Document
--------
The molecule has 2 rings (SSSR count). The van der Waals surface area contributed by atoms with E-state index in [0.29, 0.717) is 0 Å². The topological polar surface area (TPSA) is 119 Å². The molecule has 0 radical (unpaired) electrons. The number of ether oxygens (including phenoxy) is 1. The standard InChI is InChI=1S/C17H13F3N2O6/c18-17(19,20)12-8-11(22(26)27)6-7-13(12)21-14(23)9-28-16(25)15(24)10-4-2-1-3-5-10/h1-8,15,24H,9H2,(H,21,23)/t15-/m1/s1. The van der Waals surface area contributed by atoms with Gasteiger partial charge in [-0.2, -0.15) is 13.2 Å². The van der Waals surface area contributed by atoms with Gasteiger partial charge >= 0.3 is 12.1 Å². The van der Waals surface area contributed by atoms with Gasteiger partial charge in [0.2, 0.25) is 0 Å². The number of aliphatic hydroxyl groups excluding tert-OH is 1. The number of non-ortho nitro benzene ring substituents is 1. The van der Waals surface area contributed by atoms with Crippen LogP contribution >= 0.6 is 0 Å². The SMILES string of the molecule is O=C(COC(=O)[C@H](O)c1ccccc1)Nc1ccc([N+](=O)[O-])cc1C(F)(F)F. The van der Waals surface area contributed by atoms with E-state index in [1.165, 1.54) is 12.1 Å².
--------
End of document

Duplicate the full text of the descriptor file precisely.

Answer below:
The molecule has 2 rings (SSSR count). The van der Waals surface area contributed by atoms with E-state index in [0.29, 0.717) is 0 Å². The topological polar surface area (TPSA) is 119 Å². The molecule has 0 radical (unpaired) electrons. The number of ether oxygens (including phenoxy) is 1. The standard InChI is InChI=1S/C17H13F3N2O6/c18-17(19,20)12-8-11(22(26)27)6-7-13(12)21-14(23)9-28-16(25)15(24)10-4-2-1-3-5-10/h1-8,15,24H,9H2,(H,21,23)/t15-/m1/s1. The van der Waals surface area contributed by atoms with Gasteiger partial charge in [-0.2, -0.15) is 13.2 Å². The van der Waals surface area contributed by atoms with Gasteiger partial charge >= 0.3 is 12.1 Å². The van der Waals surface area contributed by atoms with Gasteiger partial charge in [0.2, 0.25) is 0 Å². The number of aliphatic hydroxyl groups excluding tert-OH is 1. The number of non-ortho nitro benzene ring substituents is 1. The van der Waals surface area contributed by atoms with Crippen LogP contribution >= 0.6 is 0 Å². The SMILES string of the molecule is O=C(COC(=O)[C@H](O)c1ccccc1)Nc1ccc([N+](=O)[O-])cc1C(F)(F)F. The van der Waals surface area contributed by atoms with E-state index in [1.165, 1.54) is 12.1 Å².